The timely onset of the southwest monsoon bringing fairly good rains has come as a great relief to Kerala after it passed through an unusually searing summer that caused a grim drought situation and power crunch.
However, the spread of various types of viral fever, including a large number of dengue and a few cumulative H1N1 cases, is causing grave concern across the state with its public health care system struggling to cope with the situation.
The onset of monsoon over Kerala and Lakshadweep was declared by the Indian Meteorological Department (IMD) on Saturday, forecasting its further advance to bring good rains in the coming days.
Kerala, whose economy and ecology is very much linked to the monsoon rains, suffered a 25% shortfall in rains during the southwest monsoon and 35% during the northeast monsoon last year.
Drastic reduction in rainfall pushed the state that relies heavily on electricity generated from hydro projects into the worst power crisis in recent times.
As the situation is yet to ease with reservoirs still to be replenished by rains, one-and-a-half hour loadshedding every day is in force in the state.
According to the Kerala State Electricity Board, the curbs will continue till June 10 at least and they will be relaxed if the catchment areas, mostly in upland Idukki, receive adequate rains for boosting inflow into the reservoirs.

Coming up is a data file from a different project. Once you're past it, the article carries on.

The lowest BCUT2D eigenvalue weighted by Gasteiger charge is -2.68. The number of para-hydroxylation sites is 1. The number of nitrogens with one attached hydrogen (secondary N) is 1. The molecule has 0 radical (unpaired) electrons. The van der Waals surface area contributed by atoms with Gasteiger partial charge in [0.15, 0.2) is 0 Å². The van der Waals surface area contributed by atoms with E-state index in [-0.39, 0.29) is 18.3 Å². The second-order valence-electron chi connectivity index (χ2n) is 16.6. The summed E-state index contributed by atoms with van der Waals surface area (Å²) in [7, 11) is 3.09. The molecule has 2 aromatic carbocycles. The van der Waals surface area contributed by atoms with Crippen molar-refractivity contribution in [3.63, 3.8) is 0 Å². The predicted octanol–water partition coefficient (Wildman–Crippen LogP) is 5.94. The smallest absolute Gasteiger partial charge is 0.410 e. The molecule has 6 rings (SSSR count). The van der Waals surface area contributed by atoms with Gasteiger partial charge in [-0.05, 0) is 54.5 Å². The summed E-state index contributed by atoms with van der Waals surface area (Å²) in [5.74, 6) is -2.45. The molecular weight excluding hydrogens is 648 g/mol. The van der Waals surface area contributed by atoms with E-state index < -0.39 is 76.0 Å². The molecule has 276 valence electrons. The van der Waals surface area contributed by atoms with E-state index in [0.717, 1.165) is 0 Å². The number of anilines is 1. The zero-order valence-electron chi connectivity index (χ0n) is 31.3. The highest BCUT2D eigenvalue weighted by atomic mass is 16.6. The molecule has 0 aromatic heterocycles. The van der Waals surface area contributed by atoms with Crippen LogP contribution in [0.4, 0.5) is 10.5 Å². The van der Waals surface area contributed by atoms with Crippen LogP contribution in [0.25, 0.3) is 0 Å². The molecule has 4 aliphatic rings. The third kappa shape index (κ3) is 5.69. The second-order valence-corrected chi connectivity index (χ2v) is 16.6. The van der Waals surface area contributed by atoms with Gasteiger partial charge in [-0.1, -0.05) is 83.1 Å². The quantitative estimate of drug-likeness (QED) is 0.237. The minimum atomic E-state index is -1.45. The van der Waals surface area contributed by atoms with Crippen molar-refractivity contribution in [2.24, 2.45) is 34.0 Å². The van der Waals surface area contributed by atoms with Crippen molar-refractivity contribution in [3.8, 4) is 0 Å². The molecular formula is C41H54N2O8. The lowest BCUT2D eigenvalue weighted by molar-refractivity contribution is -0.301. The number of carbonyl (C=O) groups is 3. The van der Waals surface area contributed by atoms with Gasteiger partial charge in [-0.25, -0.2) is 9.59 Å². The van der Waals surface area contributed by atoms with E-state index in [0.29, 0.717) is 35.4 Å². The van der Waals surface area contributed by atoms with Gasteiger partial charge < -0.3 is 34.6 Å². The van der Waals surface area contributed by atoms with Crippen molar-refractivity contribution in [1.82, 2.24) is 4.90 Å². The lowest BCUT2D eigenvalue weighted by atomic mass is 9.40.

Widespread rainfall, starting a couple of days ahead of the official onset of the monsoon, has greatly eased dry conditions and drinking water crunch in many parts of Kerala, declared drought-hit by the state government in March.
However, the viral diseases situation is a cuase for concern.
A 27-year-old woman died of H1N1 at Maranadu in Kollam district on Friday, which was the first case of the season. It implies, according to health experts, that the deadly virus is still in circulation in the state.
Some 100 dengue cases have been reported in the last few days alone.
The absence of a scientific waste disposal and treatment system has resulted in piling up of garbage in cities and towns which has posed further risks.
The 'non-cooperation' stir by government doctors to press some of their demands has also created problems in gearing up the public healthcare machinery.
Though the doctors are reporting for duty and attending to patients, they are refraining from special seasonal tasks like attending preventive campaigns and awareness drives required to tackle the situation, department sources said.
State health minister VS Sivakumar on Sunday appealed to the doctors to give up the protest and live up to their responsibilities in view of the hardships of the people.